We rate the EU’s 2030 domestic emissions reduction target of reducing emissions by at least 55% below 1990 levels (including LULUCF) as “Insufficient” when compared to its fair-share emissions allocation. The “Insufficient” rating indicates that the EU’s fair-share target in 2030 needs substantial improvement to be consistent with the Paris Agreement’s 1.5°C temperature limit. Some of these improvements should be made to the domestic emissions target itself, others could come in the form of additional support for emissions reductions achieved in developing countries in the form of finance. If all countries followed the EU’s approach, warming would reach up to 3°C.
The EU’s international climate finance is rated “Insufficient” (see below) and is not enough to improve the EU’s fair share rating.
The EU’s international public climate finance contributions are rated “Insufficient.” The EU has committed to increasing its climate finance, but contributions to date have been low compared to its fair share. To improve its rating, the EU needs to ramp up the level of its international climate finance contributions post-2020 and accelerate the phase-out of fossil fuel finance abroad.
In 2019, the EU and its member states provided EUR 23.2bn to developing countries (Germany and the European Commission 2020a). Even though the overall level of climate finance reported by the EU is higher than most countries, contributions fall short of its fair share contribution to the USD 100bn goal. This is partially due to the EU’s strict fair share requirements. Also, the CAT does not consider all country-reported contributions as climate finance. We provide a range for each country that covers different interpretations of climate finance to account for concessionality and finance instrument type, for example (see methods). The amount the CAT compares to the USD 100bn benchmark is often lower than the one reported by countries.
The contribution marks a 6.9% increase compared to 2018 and includes EUR 2.5bn from the EU budget and the European Development Fund as well as EUR 3.18bn from the European Investment Bank. Relative to their gross national income, Luxembourg, Germany and France lead the list of highest shares in contributions (Dejgaard and Appelt 2018). Due to the high fair share requirements, reported contributions fall short of the EU’s fair share contribution to the USD 100bn goal, despite past increases.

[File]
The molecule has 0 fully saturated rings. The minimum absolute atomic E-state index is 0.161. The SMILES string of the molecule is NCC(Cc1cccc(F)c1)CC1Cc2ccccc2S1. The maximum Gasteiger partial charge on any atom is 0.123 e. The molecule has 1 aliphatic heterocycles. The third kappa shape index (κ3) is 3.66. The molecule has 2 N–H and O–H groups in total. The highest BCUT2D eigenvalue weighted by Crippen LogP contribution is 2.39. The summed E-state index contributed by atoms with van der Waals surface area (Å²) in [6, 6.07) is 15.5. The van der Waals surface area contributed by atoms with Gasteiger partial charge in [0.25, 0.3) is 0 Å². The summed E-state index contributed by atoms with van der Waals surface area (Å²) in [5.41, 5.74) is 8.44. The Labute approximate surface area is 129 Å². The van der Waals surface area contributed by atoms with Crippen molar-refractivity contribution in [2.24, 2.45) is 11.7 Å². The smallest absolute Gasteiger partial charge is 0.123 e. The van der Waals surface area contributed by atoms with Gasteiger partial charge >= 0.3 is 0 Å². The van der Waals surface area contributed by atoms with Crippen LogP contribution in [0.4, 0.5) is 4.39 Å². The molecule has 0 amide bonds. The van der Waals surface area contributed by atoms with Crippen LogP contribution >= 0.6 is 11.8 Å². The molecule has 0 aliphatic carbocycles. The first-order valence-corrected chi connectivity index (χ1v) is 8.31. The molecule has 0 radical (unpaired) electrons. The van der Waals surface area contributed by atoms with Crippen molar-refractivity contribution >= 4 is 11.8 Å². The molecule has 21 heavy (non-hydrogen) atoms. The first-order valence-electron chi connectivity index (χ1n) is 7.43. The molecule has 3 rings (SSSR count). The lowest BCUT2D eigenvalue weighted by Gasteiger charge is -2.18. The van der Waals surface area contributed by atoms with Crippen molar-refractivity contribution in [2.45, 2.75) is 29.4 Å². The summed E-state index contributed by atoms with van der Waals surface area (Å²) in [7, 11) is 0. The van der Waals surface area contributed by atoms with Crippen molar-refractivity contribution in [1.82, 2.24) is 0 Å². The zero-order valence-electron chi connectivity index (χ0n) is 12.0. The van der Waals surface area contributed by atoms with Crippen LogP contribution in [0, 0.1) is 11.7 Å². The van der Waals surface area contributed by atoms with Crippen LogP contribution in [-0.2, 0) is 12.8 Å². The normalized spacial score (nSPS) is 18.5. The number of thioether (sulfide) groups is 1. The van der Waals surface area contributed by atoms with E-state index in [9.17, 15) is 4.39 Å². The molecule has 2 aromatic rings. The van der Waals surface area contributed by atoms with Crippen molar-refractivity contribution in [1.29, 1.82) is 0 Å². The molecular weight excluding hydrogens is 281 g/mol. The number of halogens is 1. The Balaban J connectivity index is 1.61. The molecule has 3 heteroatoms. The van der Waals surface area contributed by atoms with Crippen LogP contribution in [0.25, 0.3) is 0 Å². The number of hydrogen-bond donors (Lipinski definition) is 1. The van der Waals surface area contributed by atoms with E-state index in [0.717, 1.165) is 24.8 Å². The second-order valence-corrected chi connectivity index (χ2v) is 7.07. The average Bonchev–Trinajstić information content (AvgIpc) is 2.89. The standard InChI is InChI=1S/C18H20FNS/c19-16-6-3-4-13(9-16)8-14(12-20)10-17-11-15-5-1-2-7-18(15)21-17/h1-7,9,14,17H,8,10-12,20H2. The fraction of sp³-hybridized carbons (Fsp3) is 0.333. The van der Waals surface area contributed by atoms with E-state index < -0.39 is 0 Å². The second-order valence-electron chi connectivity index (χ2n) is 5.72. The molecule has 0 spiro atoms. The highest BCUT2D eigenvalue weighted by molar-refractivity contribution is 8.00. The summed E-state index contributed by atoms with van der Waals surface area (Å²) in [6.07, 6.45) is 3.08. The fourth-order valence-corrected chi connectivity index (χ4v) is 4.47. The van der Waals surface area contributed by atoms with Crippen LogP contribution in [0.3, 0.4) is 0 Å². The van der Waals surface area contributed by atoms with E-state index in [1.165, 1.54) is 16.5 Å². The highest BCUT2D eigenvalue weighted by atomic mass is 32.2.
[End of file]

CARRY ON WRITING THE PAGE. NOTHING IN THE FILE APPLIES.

To incorporate finance flows into the plans to achieve long-term climate goals, in June 2020 the EU adopted the Taxonomy Regulation establishing framework for sustainable investment (The European Parliament and the Council of the European Union 2020). On the basis of this Taxonomy Regulation, a year later the Commission adopted a Delegated Regulation that listed detailed criteria for assessing a certain activity as either contributing substantially to climate change mitigation, or causing no significant harm to any of the EU’s environmental goals (European Commission 2021a). The Delegated Regulation also defines which activities can be defined as causing significant environmental harm. The EU’s Taxonomy Regulation is mostly designed to determine internal financial flows, but it could also be applied to assessing the sustainability of EU’s investment abroad.
In 2019, the European Investment Bank adopted its climate strategy to phase out fossil finance by 2021 (EIB 2019). Additionally, EU foreign ministers called for an end of export guarantees for fossil fuel projects overseas to promote a global fossil fuel phase-out (Simon and Taylor 2021). Yet some member states still support fossil fuel internationally, such as Germany in providing public guarantees for gas turbines (Euler Hermes Aktiengesellschaft 2020) and the Czech Republic by means of state-own export credit agency EGAP (Norlen 2017). Finally, in July 2021, the European Council agreed that EU public funding will be used for two new pipelines exclusively for the transport of natural gas, including the EastMed pipeline that would transport natural gas from offshore Israel to Cyprus, Greece (Council of the European Union 2021b).